Despite cold and damp more reminiscent of late April than early June, we had a splendid time in Michigan's Thumb region. (Note to non-Michiganians: Hold your left hand up, knuckles up, with your fingers together so that you form a mitten; the Thumb corresponds to your thumb. I don't know what those of you without anatomically shaped states or countries do to give directions.)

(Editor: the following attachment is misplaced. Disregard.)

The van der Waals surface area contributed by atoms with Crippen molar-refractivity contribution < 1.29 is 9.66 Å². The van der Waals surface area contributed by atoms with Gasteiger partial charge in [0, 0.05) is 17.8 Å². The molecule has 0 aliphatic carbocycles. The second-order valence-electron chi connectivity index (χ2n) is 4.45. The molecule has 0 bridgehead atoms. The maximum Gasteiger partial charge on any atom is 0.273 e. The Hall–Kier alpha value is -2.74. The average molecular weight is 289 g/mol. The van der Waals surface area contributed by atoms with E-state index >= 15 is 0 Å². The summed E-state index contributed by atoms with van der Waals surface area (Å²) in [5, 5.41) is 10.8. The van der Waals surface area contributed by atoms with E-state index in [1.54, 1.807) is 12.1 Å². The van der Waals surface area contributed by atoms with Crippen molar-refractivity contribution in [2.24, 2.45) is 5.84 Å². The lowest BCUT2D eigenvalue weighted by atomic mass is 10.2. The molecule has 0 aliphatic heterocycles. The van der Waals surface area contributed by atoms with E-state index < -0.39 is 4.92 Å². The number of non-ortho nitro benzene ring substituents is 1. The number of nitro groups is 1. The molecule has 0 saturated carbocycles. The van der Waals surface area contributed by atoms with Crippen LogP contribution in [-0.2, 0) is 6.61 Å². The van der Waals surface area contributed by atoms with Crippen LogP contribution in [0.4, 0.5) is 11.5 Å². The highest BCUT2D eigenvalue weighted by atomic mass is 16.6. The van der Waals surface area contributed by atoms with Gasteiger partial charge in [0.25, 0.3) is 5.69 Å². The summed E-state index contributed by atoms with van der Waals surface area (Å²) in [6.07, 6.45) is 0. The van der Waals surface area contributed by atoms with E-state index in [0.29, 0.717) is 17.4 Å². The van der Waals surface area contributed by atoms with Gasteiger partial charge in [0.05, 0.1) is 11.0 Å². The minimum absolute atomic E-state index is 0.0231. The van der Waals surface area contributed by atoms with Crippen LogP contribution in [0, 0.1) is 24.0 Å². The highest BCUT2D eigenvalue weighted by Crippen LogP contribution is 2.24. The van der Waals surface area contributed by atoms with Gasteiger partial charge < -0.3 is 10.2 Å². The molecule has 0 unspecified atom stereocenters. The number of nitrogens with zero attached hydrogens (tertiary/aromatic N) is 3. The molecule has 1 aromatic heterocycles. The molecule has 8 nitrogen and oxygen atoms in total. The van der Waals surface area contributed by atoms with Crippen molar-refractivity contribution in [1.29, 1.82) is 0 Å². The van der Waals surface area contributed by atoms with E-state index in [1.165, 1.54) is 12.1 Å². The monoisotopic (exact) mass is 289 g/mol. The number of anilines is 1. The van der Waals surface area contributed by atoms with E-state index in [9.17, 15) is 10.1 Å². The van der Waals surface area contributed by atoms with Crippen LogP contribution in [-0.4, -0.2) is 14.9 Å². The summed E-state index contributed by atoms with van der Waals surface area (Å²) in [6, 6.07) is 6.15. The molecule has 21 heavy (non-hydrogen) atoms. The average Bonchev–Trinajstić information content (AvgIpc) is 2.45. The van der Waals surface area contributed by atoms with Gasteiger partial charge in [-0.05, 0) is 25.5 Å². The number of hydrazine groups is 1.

We set out in the early morning with intentions of eating breakfast at the Mussel Beach Drive-In just north of Bay City, on the strength of enthusiastic diner recommendations on TripAdvisor. When we got there, we found that the place's reputation was accurate -- so much so that a line of increasingly frustrated potential customers snaked out the door. We wound up down the street at McDonald's for just enough carbs and protein to get us going. So much for patronizing scratch-cooking restaurants, we thought glumly. But, temporarily refreshed, we set off again, and after getting temporarily semi-lost on the marshy backroads east of Bay City (worth it for seeing white egrets, up close and personal, in the ditches right next to the Jeep) we found our way to M-25, the highway that follows the Thumb coast.